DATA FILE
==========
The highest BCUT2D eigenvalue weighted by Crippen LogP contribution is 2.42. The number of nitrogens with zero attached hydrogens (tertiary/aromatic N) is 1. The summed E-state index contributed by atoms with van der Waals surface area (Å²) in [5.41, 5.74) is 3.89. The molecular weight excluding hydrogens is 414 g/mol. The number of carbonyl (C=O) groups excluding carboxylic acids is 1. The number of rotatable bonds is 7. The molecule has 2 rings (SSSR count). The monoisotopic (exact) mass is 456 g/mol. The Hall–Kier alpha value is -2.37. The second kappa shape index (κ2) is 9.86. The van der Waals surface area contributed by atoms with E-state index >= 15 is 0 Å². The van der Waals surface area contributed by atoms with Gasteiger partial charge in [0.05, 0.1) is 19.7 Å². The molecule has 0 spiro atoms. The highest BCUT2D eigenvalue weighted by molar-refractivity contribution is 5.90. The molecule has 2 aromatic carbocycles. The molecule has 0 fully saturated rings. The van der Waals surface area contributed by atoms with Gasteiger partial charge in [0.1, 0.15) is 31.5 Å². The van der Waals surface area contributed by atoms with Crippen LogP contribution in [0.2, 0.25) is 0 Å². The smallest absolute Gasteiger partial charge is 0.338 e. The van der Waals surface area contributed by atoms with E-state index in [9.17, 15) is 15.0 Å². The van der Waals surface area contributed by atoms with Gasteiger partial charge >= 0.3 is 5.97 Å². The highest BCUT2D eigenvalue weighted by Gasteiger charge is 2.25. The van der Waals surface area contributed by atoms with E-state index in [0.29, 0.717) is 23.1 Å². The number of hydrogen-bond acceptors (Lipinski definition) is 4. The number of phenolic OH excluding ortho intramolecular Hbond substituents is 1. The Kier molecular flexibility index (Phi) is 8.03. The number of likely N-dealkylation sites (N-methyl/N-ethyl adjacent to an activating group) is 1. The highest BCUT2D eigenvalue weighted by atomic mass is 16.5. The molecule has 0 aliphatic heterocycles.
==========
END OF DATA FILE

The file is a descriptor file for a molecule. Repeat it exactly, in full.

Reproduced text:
The highest BCUT2D eigenvalue weighted by Crippen LogP contribution is 2.42. The number of nitrogens with zero attached hydrogens (tertiary/aromatic N) is 1. The summed E-state index contributed by atoms with van der Waals surface area (Å²) in [5.41, 5.74) is 3.89. The molecular weight excluding hydrogens is 414 g/mol. The number of carbonyl (C=O) groups excluding carboxylic acids is 1. The number of rotatable bonds is 7. The molecule has 2 rings (SSSR count). The monoisotopic (exact) mass is 456 g/mol. The Hall–Kier alpha value is -2.37. The second kappa shape index (κ2) is 9.86. The van der Waals surface area contributed by atoms with E-state index >= 15 is 0 Å². The van der Waals surface area contributed by atoms with Gasteiger partial charge in [0.05, 0.1) is 19.7 Å². The molecule has 0 spiro atoms. The highest BCUT2D eigenvalue weighted by molar-refractivity contribution is 5.90. The molecule has 2 aromatic carbocycles. The molecule has 0 fully saturated rings. The van der Waals surface area contributed by atoms with Gasteiger partial charge in [0.1, 0.15) is 31.5 Å². The van der Waals surface area contributed by atoms with Crippen LogP contribution in [0.2, 0.25) is 0 Å². The smallest absolute Gasteiger partial charge is 0.338 e. The van der Waals surface area contributed by atoms with E-state index in [9.17, 15) is 15.0 Å². The van der Waals surface area contributed by atoms with Gasteiger partial charge >= 0.3 is 5.97 Å². The highest BCUT2D eigenvalue weighted by Gasteiger charge is 2.25. The van der Waals surface area contributed by atoms with E-state index in [0.29, 0.717) is 23.1 Å². The number of hydrogen-bond acceptors (Lipinski definition) is 4. The number of phenolic OH excluding ortho intramolecular Hbond substituents is 1. The Kier molecular flexibility index (Phi) is 8.03. The number of likely N-dealkylation sites (N-methyl/N-ethyl adjacent to an activating group) is 1. The highest BCUT2D eigenvalue weighted by atomic mass is 16.5. The molecule has 0 aliphatic heterocycles.